AOL's Marketing Shuffle May Reflect Brand Uncertainty
AOL is shifting toward decentralization of its marketing efforts. The online company this week named Allie Savarino Kline as chief marketing officer of its Advertising.com unit. In the newly created position, she will have global oversight of Advertising.com and will handle marketing strategy for the group's advertising solutions for publishers, advertisers and agencies.
Advertising.com is AOL's advertising technology. The group handles advertising for AOL itself and also supports the AOL ad network.
A History in Advertising
Kline's previous experience includes brand management and marketing strategy for a number of advertising and technology-focused companies. She was most recently chief marketing officer at the advertising technology company 33Across. Kline previously served as vice president at Brand Affinity Tecnologies, and before that ran global marketing at Unicast.
Advertising.com CEO Ned Brody announced the new appointment on the company's blog Wednesday morning. Kline will report to Brody when she starts on Jan. 1.
"I've been in the ad space a long time, and I was surprised to learn about the depth and aggressive nature of AOL's ad suite," Kline told the E-Commerce Times.
Her goal is to build more recognition as the company works to expand its offering.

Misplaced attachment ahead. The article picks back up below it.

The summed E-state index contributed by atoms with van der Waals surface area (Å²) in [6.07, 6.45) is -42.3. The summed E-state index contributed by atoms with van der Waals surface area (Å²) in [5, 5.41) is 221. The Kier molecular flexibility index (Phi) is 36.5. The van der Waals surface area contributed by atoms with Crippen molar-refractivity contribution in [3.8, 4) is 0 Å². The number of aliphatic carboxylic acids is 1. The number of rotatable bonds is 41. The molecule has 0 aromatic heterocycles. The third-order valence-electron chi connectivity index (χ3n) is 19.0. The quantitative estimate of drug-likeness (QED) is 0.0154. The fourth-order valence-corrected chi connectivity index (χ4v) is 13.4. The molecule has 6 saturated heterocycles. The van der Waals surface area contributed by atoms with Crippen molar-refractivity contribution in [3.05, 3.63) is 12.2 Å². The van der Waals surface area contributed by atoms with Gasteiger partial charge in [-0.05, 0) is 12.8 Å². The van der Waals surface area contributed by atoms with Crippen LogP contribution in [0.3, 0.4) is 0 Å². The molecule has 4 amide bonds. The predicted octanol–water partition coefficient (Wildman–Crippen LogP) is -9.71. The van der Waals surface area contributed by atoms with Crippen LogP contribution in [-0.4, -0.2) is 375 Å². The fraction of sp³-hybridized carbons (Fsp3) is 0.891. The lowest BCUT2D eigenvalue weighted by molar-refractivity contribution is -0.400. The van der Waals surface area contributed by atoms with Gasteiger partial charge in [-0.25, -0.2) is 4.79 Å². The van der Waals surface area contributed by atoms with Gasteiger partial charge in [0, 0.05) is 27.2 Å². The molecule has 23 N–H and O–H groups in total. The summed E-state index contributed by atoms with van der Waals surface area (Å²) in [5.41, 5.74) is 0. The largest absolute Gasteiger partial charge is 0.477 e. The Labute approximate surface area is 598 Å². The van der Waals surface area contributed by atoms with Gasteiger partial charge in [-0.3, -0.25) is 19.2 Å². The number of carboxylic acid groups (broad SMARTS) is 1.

"The group has had a longstanding vision to ready for that," noted Kline. "I plan to be sure we are doing an effective job showing just how ready the team is."
Earlier this month, AOL let go its CMO and head of communications Jolie Hunt, who had only been in the position since July. The company said it was eliminating the position, and would structure a more decentralized marketing strategy. Hiring Kline as CMO of an AOL unit is the first step in that new initiative.
"This move is consistent with an effort to highlight the operations of each of the divisions more prominently," Greg Sterling, founding principal of Sterling Market Intelligence, told the E-Commerce Times.
Like AOL, Advertising.com has gone through changes and reorganizations, and on the way it becomes necessary for someone to reinforce the company's offerings.
"There's a sense that agencies, advertisers and the marketplace as a whole are unaware of AOL's ad products and platform capabilities," said Sterling. "This is an effort to boost awareness and reintroduce AOL into the discussion of online advertising. Much of the attention -- on the PC -- has recently focused on real-time bidding platforms and not on conventional ad networks. AOL is perceived to be in the latter category, and an 'older' player."
The decentralizing of AOL is part of a broader strategy for the company.
"The move to replace an overall CMO with a divisional CMO is partly an effort to provide a narrower focus to the job and perhaps to make it more manageable. It also symbolically reflects AOL's brand challenges and ambivalence," Sterling said.
"Ever since AOL fell from favor several years ago among consumers, it has not been sure whether to emphasize the corporate brand or its individual portfolio brands," he observed.
With this move, AOL has a divisional CMO who brings experience to the table.
"I think most of my experience has been used to help build the ad tech brands in the digital space," said Kline. "My background has always been in trying to create a marketplace and trying to build a leadership brand. The technology ad.com has in place is positioned to where the market is growing."